Tuesday, March 13, 2012
Review: Forgotten Country by Catherine Chung
Janie and Hannah have been at odds at some point in their adolescence, but when escapes Janie. They are Jeehyun and Haejin, the Americanized Korean daughters of expatriates forced to leave their home by their father’s actions. Janie was born in Korea and Hannah in America, but their lives, colored by fairy tales of their homeland, are unmoored from their traditions and roots as they become more and more American.
Hannah disappears without a word and Janie, who was supposed to look after her so her sister would not die as her mother’s sister had died in Korea. One daughter from every generation is at risk, but Janie’s mother never said why or what happened to her. Janie must find Hannah and bring her back; it is her duty.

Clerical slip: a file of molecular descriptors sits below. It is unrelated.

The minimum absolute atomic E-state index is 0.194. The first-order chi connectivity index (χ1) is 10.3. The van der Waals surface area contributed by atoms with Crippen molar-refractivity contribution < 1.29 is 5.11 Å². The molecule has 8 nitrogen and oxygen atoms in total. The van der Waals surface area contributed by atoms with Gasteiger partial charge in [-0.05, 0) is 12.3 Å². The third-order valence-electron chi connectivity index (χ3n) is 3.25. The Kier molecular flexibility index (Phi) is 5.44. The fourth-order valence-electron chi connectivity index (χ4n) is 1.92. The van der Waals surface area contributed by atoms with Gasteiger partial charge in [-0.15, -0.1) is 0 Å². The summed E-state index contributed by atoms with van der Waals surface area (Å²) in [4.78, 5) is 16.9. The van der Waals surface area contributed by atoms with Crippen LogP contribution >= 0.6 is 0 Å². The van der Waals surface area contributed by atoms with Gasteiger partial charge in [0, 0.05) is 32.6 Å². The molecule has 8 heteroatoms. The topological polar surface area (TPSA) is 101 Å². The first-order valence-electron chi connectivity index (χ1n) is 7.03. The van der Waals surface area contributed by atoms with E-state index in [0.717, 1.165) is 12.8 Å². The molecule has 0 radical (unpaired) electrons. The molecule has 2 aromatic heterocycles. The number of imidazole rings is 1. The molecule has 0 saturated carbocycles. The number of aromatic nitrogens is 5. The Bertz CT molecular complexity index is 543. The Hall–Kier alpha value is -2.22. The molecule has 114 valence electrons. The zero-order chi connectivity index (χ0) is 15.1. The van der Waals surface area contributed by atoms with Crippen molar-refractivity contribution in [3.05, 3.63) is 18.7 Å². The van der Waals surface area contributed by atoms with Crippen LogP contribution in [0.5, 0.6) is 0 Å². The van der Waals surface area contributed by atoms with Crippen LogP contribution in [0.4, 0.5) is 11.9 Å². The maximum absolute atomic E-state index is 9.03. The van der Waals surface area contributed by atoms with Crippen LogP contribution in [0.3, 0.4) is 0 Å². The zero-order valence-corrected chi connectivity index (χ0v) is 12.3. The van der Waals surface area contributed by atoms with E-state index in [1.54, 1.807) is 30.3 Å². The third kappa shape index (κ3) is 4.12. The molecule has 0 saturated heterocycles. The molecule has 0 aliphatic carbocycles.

Catherine Chung writes simply about Janie, Hannah, and their family caught in a complex web of half told stories and family traditions that have lost their power in America. Forgotten Country carried me like a fast moving freight train through the lives of the characters, drawing me toward a conclusion that was brief and jarring. It was a seven-course meal with some of the courses left out, but does not suffer too much by the loss. The sparkling narrative carried me through my momentary questions.
Some of the mysteries were not explained fully, but what Chung does brilliantly is write the minutiae of life and give it power and presence. The clash of Western and Eastern sensibilities is as central to the story as the break between Janie and Hannah. It mirrors the struggle of sisters separated by loyalties, Janie’s to her parents and her filial duty and Hannah to getting as far from her family as possible.
While there were some questions left unanswered, Forgotten Country stays with you in the unique characters and the stunning depth of emotion, the lyrical descriptions, and the all too human emotions offered like priceless pearls. Forgotten Country will become an oft read treasure.